More gold paint on the side of the bed, paint overspray on the walls and curtains, a film of dried gold dust on the furniture, and gold footprints on the carpet, leading back to Serge, reading the label on the can of gold spray paint in his hand.

By this heaven, I wonder at nothing more than our gentlemen ushers, that will suffer a piece of serge or perpetuana to come into the presence: methinks they should, out of their experience, better distinguish the silken disposition of courtiers, than to let such terrible coarse rags mix with us, able to fret any smooth or gentle society to the threads with their rubbing devices.

Serge took pictures of the concrete red-black-and-yellow buoy that marked the southernmost point, which he had photographed the night before.

He took a sip from his sportster bottle and tapped Serge on the shoulder.

The odd unshapeliness of their ill-built bodies in their ill-fitting clothes, the stained and streaky blue of the badly-dyed serge, and the shallow, vibrating magenta of the ribbon made it very fitting that they should stand in the foreground of the mean winter day which had coloured the farmyard and its buildings sour, soiled tones of grey.

Turkish honey make threads: so stretched the boys, or stoppers -- Wolf, Marcel, Schmitt, Serge, Gotti, Eberhard, and Bastian.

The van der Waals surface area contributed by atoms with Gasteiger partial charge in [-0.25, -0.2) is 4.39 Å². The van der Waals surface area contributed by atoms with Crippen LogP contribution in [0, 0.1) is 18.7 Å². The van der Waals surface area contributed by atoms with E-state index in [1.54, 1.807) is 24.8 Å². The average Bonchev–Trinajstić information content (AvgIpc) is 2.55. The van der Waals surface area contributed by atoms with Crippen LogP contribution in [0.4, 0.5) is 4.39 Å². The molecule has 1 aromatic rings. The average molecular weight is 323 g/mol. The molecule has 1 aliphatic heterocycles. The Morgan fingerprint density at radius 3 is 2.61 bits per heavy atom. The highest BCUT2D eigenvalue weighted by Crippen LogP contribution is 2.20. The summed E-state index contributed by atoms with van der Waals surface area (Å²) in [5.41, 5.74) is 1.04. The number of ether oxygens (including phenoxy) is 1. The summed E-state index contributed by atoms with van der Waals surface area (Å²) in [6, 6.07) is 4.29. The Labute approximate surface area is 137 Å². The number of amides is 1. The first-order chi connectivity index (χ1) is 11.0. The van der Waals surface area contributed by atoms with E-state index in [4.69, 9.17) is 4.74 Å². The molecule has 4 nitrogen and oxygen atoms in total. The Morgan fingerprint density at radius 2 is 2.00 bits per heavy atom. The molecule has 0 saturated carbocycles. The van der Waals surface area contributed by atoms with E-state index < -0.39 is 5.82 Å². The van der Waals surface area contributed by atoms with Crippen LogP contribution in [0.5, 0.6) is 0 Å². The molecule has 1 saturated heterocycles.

Here, too, were the fierce men from the Mendips, the wild hunters from Porlock Quay and Minehead, the poachers of Exmoor, the shaggy marshmen of Axbridge, the mountain men from the Quantocks, the serge and wool-workers of Devonshire, the graziers of Bampton, the red-coats from the Militia, the stout burghers of Taunton, and then, as the very bone and sinew of all, the brave smockfrocked peasants of the plains, who had turned up their jackets to the elbow, and exposed their brown and corded arms, as was their wont when good work had to be done.

The Count wore his fighting clothes, the formfitting tunic and pants of patchy strawberry serge.

When I am frumpily proper in serge and wool, she decided, I will enjoy my silk all the more.

Barton James of number one Harmony avenue, Donnybrook, on which sat a fare, a young gentleman, stylishly dressed in an indigoblue serge suit made by George Robert Mesias, tailor and cutter, of number five Eden quay, and wearing a straw hat very dressy, bought of John Plasto of number one Great Brunswick street, hatter.

America, I am indebted to Mary Culnane and Joe Morganti, Serge Petroff and Hiro Sato, Irwin Scheiner and Cecil Uyehara.

As he looked out toward the audience in the Friedman Auditorium, named after his former boss, his mind no doubt skipped back in time, back to that hot, sticky, June afternoon in 1930 when he walked into the dim vault, dressed in his white suede shoes and blue serge jacket, and first learned the secrets of the Black Chamber.

His dress was like that of a fisherman, consisting of blue serge trowsers, a shirt striped blue and white, and a Guernsey frock, which he carried flung across his shoulder.